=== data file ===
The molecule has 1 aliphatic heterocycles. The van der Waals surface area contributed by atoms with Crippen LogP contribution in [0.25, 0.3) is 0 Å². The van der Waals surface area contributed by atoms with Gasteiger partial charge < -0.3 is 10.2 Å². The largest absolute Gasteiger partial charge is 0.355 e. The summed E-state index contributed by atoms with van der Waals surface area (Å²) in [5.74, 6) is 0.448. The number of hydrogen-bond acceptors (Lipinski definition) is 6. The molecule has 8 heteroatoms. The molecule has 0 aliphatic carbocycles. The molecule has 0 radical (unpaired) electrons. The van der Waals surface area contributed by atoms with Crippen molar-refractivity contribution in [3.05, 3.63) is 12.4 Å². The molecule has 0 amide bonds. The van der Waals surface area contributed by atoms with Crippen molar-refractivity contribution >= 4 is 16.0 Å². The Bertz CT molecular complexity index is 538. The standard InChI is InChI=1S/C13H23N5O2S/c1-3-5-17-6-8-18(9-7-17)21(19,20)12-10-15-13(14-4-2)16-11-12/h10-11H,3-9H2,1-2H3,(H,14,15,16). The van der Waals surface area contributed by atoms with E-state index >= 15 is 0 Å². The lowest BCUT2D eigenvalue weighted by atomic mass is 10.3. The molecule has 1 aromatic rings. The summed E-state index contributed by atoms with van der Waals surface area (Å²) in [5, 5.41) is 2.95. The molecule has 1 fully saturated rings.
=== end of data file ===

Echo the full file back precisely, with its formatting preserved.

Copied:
The molecule has 1 aliphatic heterocycles. The van der Waals surface area contributed by atoms with Crippen LogP contribution in [0.25, 0.3) is 0 Å². The van der Waals surface area contributed by atoms with Gasteiger partial charge < -0.3 is 10.2 Å². The largest absolute Gasteiger partial charge is 0.355 e. The summed E-state index contributed by atoms with van der Waals surface area (Å²) in [5.74, 6) is 0.448. The number of hydrogen-bond acceptors (Lipinski definition) is 6. The molecule has 8 heteroatoms. The molecule has 0 aliphatic carbocycles. The molecule has 0 radical (unpaired) electrons. The van der Waals surface area contributed by atoms with Crippen molar-refractivity contribution in [3.05, 3.63) is 12.4 Å². The molecule has 0 amide bonds. The van der Waals surface area contributed by atoms with Crippen molar-refractivity contribution >= 4 is 16.0 Å². The Bertz CT molecular complexity index is 538. The standard InChI is InChI=1S/C13H23N5O2S/c1-3-5-17-6-8-18(9-7-17)21(19,20)12-10-15-13(14-4-2)16-11-12/h10-11H,3-9H2,1-2H3,(H,14,15,16). The van der Waals surface area contributed by atoms with E-state index >= 15 is 0 Å². The lowest BCUT2D eigenvalue weighted by atomic mass is 10.3. The molecule has 1 aromatic rings. The summed E-state index contributed by atoms with van der Waals surface area (Å²) in [5, 5.41) is 2.95. The molecule has 1 fully saturated rings.